Back to the good times

''At the end of each year, municipal beer-gardens and council parks around the city used to host lively parties, thrown by different burial societies for their members ... I foresee those times returning''

Ncube attributed the revival of burial societies to the rapidly increasing burial fees charged by the city's cemeteries, and the high cost of transporting a body to rural areas.
 
Pumulani Meko, chairman of the Kusile Burial Society, put it down to the greater financial stability being enjoyed since the adoption of multiple currencies, and was generally more optimistic.

"At the end of each year, municipal beer-gardens and council parks around the city used to host lively parties, thrown by different burial societies for their members to coincide with the annual shutdown by many firms and factories," Meko told IRIN. "I foresee those times returning.


Madilu System is dead

Popular musician dies of exhaustion

madilu system
Congolese musician Madilu System, who died in Kinshasa yesterday.Photo/ FILE
By Solomon Ngaira, August 11 2007
Veteran Congolese musician Madilu Bialu System is dead. Madilu who was among the kingpins of the legendary TP OK Jazz band led by the late Franco Luanzo Makiadi in the 1980s died yesterday morning at a hospital in Kinshasa.

According to Robert Osano, a Kenyan living in Kinshasa who spoke to Sunday Nation yesterday, initial reports indicated that the Congolese musician died shortly after being admitted at a Kinshasa hospital complaining of fatigue and neck pains.

However he reportedly collapsed and died as the medical personnel were making frantic efforts to revive him at a hospital in Kinshasa.

“The Congolese President, Mr Joseph Kabila while in declaring national mourning for Madilu has already arranged to have his body moved from the University Clinic where he died to the Ngaliema,” said Mr Osano.

Suspended activities

The International show of Kinshasa which is going on, has suspended all music activities which would have been performed by most Congolese leading artistes among them Papa Wemba, Koffi Olomide, JB Mpiana, Werra son, Bill Clinton until further notice.

“He had been alright and was last seen on Wednesday practising with his band but complained of fatigue. He however became worse on Friday night and was rushed to hospital at 01.00 a.m. (DRC time) but by the time he was taken to hospital he was partially paralysed,’’ Osano added.

Since the news of his death, most Congolese radio stations have been playing his music.

Also according to Osano most of the leading musicians have already appeared on TV paying homage to the fallen music star.

Madilu who was arguably one of the best composers in DRC will be remembered for some of his compositions while with TP OK Jazz. Some of these are Pesa Position while he did the lead vocals on some of the popular TP PK Jazz songs like Mamou, Non and Makambo Ezali Minene.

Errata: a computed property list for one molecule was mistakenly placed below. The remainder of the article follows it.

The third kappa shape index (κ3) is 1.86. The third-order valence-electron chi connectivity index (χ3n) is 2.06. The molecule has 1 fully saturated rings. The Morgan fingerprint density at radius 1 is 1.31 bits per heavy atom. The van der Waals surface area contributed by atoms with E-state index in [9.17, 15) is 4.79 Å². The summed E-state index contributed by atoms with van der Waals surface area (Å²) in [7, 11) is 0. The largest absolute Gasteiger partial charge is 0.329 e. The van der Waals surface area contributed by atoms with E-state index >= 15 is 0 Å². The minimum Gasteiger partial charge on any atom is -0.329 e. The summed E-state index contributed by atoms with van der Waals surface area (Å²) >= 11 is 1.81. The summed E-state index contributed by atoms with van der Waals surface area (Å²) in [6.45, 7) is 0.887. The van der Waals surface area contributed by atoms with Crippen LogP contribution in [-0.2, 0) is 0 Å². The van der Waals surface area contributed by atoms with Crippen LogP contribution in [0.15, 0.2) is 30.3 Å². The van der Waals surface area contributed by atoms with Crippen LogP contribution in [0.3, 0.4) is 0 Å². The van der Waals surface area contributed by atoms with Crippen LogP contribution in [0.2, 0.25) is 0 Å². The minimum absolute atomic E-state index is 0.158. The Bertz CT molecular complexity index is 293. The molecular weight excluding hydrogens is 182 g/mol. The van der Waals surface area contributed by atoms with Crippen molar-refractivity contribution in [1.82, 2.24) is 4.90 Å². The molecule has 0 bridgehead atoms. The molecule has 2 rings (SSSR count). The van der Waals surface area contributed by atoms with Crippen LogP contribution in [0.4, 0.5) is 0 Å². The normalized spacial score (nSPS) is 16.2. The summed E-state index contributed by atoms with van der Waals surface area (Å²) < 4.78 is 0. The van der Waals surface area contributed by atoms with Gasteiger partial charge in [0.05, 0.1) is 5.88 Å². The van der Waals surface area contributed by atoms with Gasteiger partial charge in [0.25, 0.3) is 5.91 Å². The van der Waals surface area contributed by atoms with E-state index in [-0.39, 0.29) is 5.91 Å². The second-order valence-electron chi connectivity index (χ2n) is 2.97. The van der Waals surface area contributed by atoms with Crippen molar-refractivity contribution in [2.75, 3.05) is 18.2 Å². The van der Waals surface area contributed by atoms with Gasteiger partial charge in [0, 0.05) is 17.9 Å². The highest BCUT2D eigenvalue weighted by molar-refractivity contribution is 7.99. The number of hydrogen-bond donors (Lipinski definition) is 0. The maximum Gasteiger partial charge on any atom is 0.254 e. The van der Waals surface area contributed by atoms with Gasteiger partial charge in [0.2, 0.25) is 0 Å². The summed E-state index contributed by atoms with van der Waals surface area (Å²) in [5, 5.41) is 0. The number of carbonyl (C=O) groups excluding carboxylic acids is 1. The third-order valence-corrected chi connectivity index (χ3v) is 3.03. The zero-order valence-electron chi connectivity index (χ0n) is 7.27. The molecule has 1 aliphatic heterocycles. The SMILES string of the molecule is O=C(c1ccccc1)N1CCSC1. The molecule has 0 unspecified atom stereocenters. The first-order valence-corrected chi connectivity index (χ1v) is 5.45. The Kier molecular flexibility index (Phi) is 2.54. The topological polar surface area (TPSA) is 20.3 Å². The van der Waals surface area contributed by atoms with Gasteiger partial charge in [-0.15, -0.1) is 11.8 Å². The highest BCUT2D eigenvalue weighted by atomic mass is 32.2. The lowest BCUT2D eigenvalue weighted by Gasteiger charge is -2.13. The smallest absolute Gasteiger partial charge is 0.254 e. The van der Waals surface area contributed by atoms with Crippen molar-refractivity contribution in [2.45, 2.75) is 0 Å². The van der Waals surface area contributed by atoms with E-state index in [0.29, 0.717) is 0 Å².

However, most of his fans will remember his duets with the great Franco which featured in many memorable songs. After an almost ten-year singing career initially with Bakuba Mayopi and other groups, Madilu joined TOP OK Jazz in the early 1980s where he set the record as one of the first to have the honour of introducing himself on a song. This notable introduction by Madilu was on the song Non which was off the 1983 album Chez Fabrice.

To most fans of TP OK Jazz, Madilu also came off well on Tu Vois (Mamou) a humorous song depicting a conversation between two women; a divorcee with children and her friend Mamou, a married woman who she accuses of trying to break up her marriage. Many of Madilu’s fans will remember how in the song, Madilu played the criticising and satirical role of Mamou who had accused her friend of “being a prostitute” yet she was infact the one using her friend to cover up her immoral acts.

Some of his contemporaries while with the group include singers Josky Kiambukuta, late Ntesa Dalienst, Papa Noelle, the late Djo Mpoyi, Mpudi Decca, Ndombe Opetum, among others. After the death of Franco he parted ways with his colleagues and went solo. He later released solo albums such as Sans Commentaire L’eau, Bonheur” and Pouvoir.

His former colleagues teamed up to form the Kinshasa based Bana OK band under the leadership of Lutumba Simaro Massiya.

Madilu’s Kenyans fans will recall how in 1985 he was in Mombasa for a private wedding to a Swiss wife. She was much older but Madilu insisted that he loved her and age had nothing to do with it. He had also severally toured Kenya and Tanzania both with TP OK Jazz and his own band for a series of shows.

Back home in Kinshasa, Madilu has left his Congolese wife, Mama Biya with four children. Notably also in recent years Madilu had been shifting in performances between Europe and Kinshasa. In Paris, he has recorded with other leading artistes like Nyboma Mwandido, Lokasa ya Mbongo, Dally Kimoko, Nguma Lokito and ace solo guitarist Rigo Star. In the recent past, Madilu had been keeping a back band in Kinshasa after relocating from Paris to Kinshasa.

Nkrumah’s widow dies a neglected ex-First Lady


By Tajudeen Abdul-Raheem

First Ghana President Kwame Nkrumah’s widow, Fatiha, passed away last week in Cairo, her home town, where she has lived for most of the years since her husband was overthrown in February 1966. As to be expected, all kinds of tributes have poured in from all corners, including people and institutions that have never cared what became of her and her three children since Nkrumah died. Many conspicuous mourners did not even realise that Fatiha was alive all these years.